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Tue, 09 Dec 2008 11:38
Martin Stephen is High Master of St Paul's School, London, and ex-High Master of The Manchester Grammar School. Martin is the author of 16 academic titles and four highly-acclaimed Henry Gresham crime thrillers.
Mark Thwaite: What gave you the idea for The Rebel Heart?
Martin Stephen: Madonna, Princess Diana and David Bowie. I was fascinated by the idea of celebrity. The Earl of Essex was very like a cross between the three names above and Boris Johnson. He was a hugely charismatic, popular figure with a cult following, but also a deeply flawed personality who carried within him the source of his own downfall. I wanted to know why such a man was so powerful, and why someone so powerful could end up on the block.
MT: How long did it take you to write it?
MS: I do all the research and the planning between 11.00pm and 3.00am. The actual writing is crammed in to six weeks -- a week at Christmas, a week at Easter, and four weeks in the summer, when I work 12 or 12 hour days and insist of 5,000 words a day.
MT: How much research do you have to do for such a historic novel? And how do you make sure your research doesn't bog down the novel's narrative?
MS: Good question. My first degree was in English and History, and I suppose you could say that with the research for my teaching, and the fact that I always chose by preference to teach Shakespeare, Donne and other writers from the period of the novels I've been researching the background for 40 years. There was also a massive amount of reading for the first novel, The Desperate Remedy, but it is cumulative. I now know how a person in 1600 cleaned their teeth, and how they cleaned the bit at the other end. I found out for the first novel how they dressed, what they ate, when they went to bed and when they got up. You've only got to acquire this knowledge once. And the key thing is having spent hours and years acquiring the actual historical knowledge of what happened and the social background you desperately want to show off to the reader how much you know. Well, these books are crime thrillers which just happen to be set 400 years ago, not history text books! The worst one was The Galleons' Grave, about the Spanish Armada. The first draft virtually charted every shot fired by every ship. Then I realised that not only did the reader not want or need to know all this guff, but the characters in the book wouldn't have known it either. Indeed, the fear and tension comes so often from how little the actual protagonists know. I chucked away over 10,000 words, and it's far more exciting book as a result.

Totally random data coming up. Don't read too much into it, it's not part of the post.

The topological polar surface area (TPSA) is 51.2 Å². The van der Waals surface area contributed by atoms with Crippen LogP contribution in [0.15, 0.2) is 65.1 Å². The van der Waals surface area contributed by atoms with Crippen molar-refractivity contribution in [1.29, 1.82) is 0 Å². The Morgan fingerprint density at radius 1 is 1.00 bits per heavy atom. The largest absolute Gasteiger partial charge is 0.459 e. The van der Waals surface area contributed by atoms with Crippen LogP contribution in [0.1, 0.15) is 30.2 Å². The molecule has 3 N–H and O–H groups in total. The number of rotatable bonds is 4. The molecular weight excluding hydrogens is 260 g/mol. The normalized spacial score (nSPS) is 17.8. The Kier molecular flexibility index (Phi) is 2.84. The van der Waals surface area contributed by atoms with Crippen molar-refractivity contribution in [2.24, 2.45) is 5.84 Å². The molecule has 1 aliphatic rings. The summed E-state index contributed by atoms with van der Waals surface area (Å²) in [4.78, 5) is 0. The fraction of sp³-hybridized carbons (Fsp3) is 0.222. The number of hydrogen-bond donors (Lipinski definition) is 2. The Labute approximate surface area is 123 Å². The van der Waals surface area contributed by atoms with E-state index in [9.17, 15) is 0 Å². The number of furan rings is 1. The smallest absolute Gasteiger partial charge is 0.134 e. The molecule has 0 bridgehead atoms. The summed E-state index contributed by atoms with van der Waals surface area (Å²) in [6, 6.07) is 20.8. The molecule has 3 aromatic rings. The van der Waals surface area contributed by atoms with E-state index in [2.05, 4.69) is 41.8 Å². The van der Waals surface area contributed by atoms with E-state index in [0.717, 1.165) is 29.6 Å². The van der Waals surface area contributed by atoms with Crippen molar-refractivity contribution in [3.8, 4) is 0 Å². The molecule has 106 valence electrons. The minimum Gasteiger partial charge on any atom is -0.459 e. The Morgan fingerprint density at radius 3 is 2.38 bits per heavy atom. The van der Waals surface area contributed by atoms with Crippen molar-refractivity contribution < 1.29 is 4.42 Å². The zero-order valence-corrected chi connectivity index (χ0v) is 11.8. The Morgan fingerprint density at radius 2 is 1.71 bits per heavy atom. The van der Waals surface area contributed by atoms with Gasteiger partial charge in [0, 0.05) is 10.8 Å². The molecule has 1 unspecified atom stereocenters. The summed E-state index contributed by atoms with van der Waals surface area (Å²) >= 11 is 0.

MT: Do you think novels can help us understand history better?
MS: Definitely. I'm not kidding in these four novels. I describe as a historian with a PhD exactly how I think four major events in history -- the Gunpowder Plot, the writing of Shakespeare's plays, the Spanish Armada and the Essex rebellion--happened. It's essential for me that I stick exactly to the known historical facts, but the freedom to write fiction releases you into a fascinating world where you can also tell a version of the truth.
MT: How do you write? Longhand or directly onto a computer, straight off or with lots and lots of editing?
MS: I learnt to write completing a horrendously complex PhD thesis between 10.00pm and 3.00am. I can only use a keyboard -- how I'd love to a romantic and say I wrote all my books with a dog-eared pencil from the newsagent into a cheap exercise book! I write straight off, and then when I've got the end go in for very, stringent editing.
MT: What do you do when you are not writing?
MS: Wish I was writing. And I've got this day job as High Master of St Paul's School, which unfortunately is also an evening, night and weekend job. I actually love sailing and scuba diving. Most of all (cue for violins) I like being with my family.
MT: Did you have an idea in your mind of your "ideal" reader? Did you write specifically for them?
MS: I'd rather die than have a vision of an 'ideal' reader! The ideal reader is the person who likes the books, and I don't care if they're 5 or 50. Mind you, The Sun newspaper once threatened to do an expose on me. They said that my books used 'offensive language', and that as a result of this and my being a Headmaster/role model or young people I was corrupting the young. I was praying they'd run the story, because it would have done wonders for sales, but they chickened out.
MT: What are you working on now?
MS: I'm doing a proposal for the fifth Henry Gresham novel, and working on a new series of crime thrillers based on the 1930's. It's a fascinating time, full of fear and foreboding and threat, and a time of huge contrasts, with class differences in the UK probably their most marked ever.
MT: Who is your favourite writer? What is/are your favourite book(s)?
MT: Do you have any tips for the aspiring writer!?
MS: I think it's a bit like acting. It's not necessarily the best who succeed, but it's always the most determined. After 15 academic books and four novels I'm don't feel sufficient authority to tell anyone how to do it. I certainly wouldn't like to try and get fiction published without an agent, and I'm sure people wouldn't be reading this article were it not for the remarkable Sonia Land of Sheil Land Associates who must have seen something salvageable in what with hindsight I now see was a truly dire and awful Proposal for a novel.
MT: Anything else you would like to say?
MS: Please buy the books -- and thank you to all those who have done so and made the fourth one possible!
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